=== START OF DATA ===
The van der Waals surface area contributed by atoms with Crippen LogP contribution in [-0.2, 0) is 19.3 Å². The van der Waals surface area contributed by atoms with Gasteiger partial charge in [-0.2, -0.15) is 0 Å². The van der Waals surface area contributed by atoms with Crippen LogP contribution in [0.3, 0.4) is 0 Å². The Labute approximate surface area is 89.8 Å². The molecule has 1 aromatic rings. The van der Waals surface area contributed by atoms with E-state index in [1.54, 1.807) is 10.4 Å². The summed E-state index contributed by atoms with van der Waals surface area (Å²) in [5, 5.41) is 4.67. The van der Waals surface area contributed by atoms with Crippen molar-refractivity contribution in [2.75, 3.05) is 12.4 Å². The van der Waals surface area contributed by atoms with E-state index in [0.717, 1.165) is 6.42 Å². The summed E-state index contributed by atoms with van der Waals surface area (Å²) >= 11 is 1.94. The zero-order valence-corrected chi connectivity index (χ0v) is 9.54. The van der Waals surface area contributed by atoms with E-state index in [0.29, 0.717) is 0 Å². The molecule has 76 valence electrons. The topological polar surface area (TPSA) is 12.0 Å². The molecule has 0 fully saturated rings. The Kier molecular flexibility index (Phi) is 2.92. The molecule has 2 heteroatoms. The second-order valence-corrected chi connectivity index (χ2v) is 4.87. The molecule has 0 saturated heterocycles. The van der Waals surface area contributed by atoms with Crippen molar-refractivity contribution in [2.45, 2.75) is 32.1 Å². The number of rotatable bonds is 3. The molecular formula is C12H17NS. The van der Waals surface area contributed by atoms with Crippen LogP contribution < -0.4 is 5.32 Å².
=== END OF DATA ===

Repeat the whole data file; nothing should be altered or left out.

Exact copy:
The van der Waals surface area contributed by atoms with Crippen LogP contribution in [-0.2, 0) is 19.3 Å². The van der Waals surface area contributed by atoms with Gasteiger partial charge in [-0.2, -0.15) is 0 Å². The van der Waals surface area contributed by atoms with Crippen LogP contribution in [0.3, 0.4) is 0 Å². The Labute approximate surface area is 89.8 Å². The molecule has 1 aromatic rings. The van der Waals surface area contributed by atoms with E-state index in [1.54, 1.807) is 10.4 Å². The summed E-state index contributed by atoms with van der Waals surface area (Å²) in [5, 5.41) is 4.67. The van der Waals surface area contributed by atoms with Crippen molar-refractivity contribution in [2.75, 3.05) is 12.4 Å². The van der Waals surface area contributed by atoms with E-state index in [0.717, 1.165) is 6.42 Å². The summed E-state index contributed by atoms with van der Waals surface area (Å²) >= 11 is 1.94. The zero-order valence-corrected chi connectivity index (χ0v) is 9.54. The van der Waals surface area contributed by atoms with E-state index in [0.29, 0.717) is 0 Å². The molecule has 76 valence electrons. The topological polar surface area (TPSA) is 12.0 Å². The molecule has 0 fully saturated rings. The Kier molecular flexibility index (Phi) is 2.92. The molecule has 2 heteroatoms. The second-order valence-corrected chi connectivity index (χ2v) is 4.87. The molecule has 0 saturated heterocycles. The van der Waals surface area contributed by atoms with Crippen molar-refractivity contribution in [2.45, 2.75) is 32.1 Å². The number of rotatable bonds is 3. The molecular formula is C12H17NS. The van der Waals surface area contributed by atoms with Crippen LogP contribution < -0.4 is 5.32 Å².